Birds are cool in so many ways!
In addition to being living descendants of dinosaurs, and being able to fly (match that, you puny apes!), they build incredible nests. There are a lot of different nests, some flimsy, some incredibly durable, all built quickly from available materials in a variety of locations, many accessible only via flight.
How do they do it?
This spring a team of researchers at the University of Akron and the University of Illinois report on computational studies (at the National Center for Supercomputing Applications, of course) of Mechanics of randomly packed filaments .
As they note, birds have evolved the ability to “mechanically synthesize multifunctional meta-materials to suit their needs” (, p. 2). “[H]umans are only beginning to understand “ the physics of these brilliant disorderly structures.
The paper summarizes the phenomenon of “jamming”, which emerges “from a subtle interplay between geometry, elasticity, and friction between its slender, flexible elements.” (p. 3) They are working to develop theories of how thin flexible materials interact, how aggregations work, and other aspects of this “birds nest” technology.
The study examines statistics of these assemblies. They note that there have been studies of “particles” and of “fabrics”, which are not well integrated. In fact, materials can be any shape, and there is no clear boundary between a particle and a fiber, a stick and a string.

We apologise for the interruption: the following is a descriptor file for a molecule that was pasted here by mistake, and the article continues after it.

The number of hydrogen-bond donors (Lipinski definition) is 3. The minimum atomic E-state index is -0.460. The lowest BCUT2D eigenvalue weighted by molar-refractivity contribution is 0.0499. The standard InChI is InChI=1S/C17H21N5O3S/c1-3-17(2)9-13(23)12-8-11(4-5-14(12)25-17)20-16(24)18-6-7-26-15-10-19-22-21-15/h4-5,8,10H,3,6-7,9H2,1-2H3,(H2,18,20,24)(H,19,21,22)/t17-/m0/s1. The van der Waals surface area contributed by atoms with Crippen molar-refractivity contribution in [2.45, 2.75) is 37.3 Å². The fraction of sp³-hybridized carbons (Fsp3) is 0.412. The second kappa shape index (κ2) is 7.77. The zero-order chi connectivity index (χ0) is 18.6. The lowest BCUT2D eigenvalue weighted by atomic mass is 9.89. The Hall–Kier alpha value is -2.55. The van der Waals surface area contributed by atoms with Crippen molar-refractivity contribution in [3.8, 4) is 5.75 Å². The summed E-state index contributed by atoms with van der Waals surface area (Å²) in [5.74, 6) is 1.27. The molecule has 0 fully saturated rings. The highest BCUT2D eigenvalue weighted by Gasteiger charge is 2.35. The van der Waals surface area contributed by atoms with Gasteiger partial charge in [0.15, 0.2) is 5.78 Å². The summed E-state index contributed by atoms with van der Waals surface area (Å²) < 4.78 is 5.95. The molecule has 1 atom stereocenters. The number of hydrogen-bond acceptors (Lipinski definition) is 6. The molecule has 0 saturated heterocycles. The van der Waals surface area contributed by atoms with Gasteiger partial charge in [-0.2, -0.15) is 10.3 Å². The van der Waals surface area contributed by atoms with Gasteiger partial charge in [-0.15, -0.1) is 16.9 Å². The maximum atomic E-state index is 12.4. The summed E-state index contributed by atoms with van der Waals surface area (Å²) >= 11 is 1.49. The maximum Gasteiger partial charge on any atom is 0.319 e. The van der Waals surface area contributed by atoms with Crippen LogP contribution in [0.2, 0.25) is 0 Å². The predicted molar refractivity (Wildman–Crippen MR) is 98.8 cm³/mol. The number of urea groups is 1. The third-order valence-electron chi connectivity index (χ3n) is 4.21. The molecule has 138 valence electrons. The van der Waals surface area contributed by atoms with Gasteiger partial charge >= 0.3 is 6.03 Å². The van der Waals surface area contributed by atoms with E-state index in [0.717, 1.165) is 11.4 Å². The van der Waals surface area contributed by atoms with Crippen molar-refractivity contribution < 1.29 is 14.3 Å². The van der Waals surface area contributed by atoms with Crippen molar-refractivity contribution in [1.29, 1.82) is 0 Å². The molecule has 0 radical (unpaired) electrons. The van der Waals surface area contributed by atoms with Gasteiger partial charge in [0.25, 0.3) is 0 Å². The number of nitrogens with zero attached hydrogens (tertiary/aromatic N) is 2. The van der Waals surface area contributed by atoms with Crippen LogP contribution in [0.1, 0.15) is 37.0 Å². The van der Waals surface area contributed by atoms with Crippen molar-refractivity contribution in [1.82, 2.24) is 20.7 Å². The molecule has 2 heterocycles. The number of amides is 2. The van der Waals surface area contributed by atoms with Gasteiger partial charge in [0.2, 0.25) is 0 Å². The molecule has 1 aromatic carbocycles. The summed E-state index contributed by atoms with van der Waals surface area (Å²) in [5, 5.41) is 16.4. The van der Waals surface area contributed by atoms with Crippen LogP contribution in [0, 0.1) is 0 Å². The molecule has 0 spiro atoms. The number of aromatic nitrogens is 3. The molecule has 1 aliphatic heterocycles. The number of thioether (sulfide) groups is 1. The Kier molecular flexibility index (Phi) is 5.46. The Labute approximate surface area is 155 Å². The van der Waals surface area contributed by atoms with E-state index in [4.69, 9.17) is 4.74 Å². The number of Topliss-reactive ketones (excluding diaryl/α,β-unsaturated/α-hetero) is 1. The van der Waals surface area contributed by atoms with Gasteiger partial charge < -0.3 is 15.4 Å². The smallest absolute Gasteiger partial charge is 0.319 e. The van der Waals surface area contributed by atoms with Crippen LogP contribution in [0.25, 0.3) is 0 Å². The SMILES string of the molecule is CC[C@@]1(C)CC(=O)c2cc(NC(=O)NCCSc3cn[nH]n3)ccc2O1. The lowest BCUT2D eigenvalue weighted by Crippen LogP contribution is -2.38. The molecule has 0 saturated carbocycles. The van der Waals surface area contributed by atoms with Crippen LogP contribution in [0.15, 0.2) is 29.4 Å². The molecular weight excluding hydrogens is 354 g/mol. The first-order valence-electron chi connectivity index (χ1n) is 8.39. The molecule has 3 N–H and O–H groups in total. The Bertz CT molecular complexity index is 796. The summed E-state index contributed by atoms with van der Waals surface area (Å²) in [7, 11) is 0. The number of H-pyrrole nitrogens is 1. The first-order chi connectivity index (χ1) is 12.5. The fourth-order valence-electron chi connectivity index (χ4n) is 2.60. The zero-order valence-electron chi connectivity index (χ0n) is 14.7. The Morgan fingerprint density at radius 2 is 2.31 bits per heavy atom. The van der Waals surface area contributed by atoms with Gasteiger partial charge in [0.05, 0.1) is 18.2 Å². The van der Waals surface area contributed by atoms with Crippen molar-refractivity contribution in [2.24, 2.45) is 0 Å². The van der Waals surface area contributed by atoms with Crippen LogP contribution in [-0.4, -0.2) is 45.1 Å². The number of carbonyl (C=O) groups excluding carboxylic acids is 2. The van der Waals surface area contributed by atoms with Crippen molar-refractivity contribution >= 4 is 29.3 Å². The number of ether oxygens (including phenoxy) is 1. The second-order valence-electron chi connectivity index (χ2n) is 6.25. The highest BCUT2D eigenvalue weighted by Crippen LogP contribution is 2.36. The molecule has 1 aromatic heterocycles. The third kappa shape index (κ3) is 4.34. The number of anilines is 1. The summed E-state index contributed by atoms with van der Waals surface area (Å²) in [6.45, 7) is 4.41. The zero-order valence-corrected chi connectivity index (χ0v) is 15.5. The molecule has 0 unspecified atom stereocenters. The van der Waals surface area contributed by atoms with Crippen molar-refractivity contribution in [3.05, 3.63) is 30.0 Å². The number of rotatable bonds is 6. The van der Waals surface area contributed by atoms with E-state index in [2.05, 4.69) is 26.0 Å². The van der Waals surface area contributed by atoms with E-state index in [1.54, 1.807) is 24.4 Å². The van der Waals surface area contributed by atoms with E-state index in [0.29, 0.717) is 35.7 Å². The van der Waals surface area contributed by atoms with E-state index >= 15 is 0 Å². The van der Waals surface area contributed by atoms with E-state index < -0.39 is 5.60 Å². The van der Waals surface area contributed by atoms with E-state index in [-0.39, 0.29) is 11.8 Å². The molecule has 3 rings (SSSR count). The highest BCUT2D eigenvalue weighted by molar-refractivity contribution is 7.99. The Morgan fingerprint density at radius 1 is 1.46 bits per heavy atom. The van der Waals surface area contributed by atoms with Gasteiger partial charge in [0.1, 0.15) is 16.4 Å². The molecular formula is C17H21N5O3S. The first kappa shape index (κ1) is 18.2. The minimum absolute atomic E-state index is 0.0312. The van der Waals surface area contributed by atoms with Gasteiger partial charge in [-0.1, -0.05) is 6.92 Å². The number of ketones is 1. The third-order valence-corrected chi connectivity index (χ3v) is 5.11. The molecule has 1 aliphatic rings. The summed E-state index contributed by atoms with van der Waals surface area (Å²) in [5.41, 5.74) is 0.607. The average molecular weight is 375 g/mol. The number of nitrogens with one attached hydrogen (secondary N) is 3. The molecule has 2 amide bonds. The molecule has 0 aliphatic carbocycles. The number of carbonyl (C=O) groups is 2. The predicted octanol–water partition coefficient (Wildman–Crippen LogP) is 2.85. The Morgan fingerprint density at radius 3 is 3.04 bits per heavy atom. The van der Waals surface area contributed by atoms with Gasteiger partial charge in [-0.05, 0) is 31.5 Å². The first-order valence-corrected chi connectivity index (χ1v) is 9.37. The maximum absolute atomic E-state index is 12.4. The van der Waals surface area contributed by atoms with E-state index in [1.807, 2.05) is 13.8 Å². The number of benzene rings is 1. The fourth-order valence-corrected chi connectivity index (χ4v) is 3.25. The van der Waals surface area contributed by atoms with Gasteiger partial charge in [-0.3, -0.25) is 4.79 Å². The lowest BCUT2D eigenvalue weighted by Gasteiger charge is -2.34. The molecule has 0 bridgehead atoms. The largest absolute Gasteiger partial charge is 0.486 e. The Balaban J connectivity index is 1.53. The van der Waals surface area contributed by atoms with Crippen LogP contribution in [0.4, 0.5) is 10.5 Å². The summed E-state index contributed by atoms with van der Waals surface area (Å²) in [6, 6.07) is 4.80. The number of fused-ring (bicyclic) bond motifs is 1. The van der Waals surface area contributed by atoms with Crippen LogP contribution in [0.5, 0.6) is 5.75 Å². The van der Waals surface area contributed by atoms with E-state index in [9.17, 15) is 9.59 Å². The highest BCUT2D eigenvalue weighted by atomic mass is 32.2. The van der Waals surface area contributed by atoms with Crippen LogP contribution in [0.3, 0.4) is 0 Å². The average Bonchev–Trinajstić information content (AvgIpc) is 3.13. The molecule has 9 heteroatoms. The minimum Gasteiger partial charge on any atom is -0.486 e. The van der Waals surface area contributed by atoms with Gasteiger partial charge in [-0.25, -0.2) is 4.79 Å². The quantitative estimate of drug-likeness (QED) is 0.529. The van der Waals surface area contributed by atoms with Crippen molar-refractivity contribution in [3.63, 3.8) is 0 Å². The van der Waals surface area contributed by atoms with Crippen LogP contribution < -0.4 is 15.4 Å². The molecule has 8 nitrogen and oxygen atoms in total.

The physics is very complicated, and there is little theory to describe the systems. This is a job for computational simulations! The researchers describe an array of simulations that can be used together to design and evaluate alternative “nest” structures. Not only simulations, but and integration of many simulations. This is a job for NCSA!
“This vast space can hardly be explored experimentally. Hence the need for predictive and efficient numerical models to complement and systematically integrate necessary experiments.” (, p. 7)
An illustration of what might be done is visible in the work of researchers at the University of Stuttgart were inspired by the apparently random assembly of some nests. They developed the ICD Aggregate Pavilion, displayed in 2018 .
The Stuttgart structure is build of calthrop-like pieces, dropped into place in a mold. They settle by gravity, forming a sort of solid material. As the video shows, the human-sized pavilion stands up on its own.
I notice that the person scrupulously avoids contact with the rather dangerous looking walls. How well would they stay solid if someone touches them? Or if a breeze blows? Inquiring minds want to know!
- K. Dierichs and A. Menges, ICD Aggregate Pavilion 2018, in Institute for Computational Design and Construction, 2018. https://www.icd.uni-stuttgart.de/projects/icd-aggregate-pavilion-2018/
- N. Weiner, Y. Bhosale, M. Gazzola, and H. King, Mechanics of randomly packed filaments—The “bird nest” as meta-material. Journal of Applied Physics, 127 (5):050902, 2020/02/07 2020. https://doi.org/10.1063/1.5132809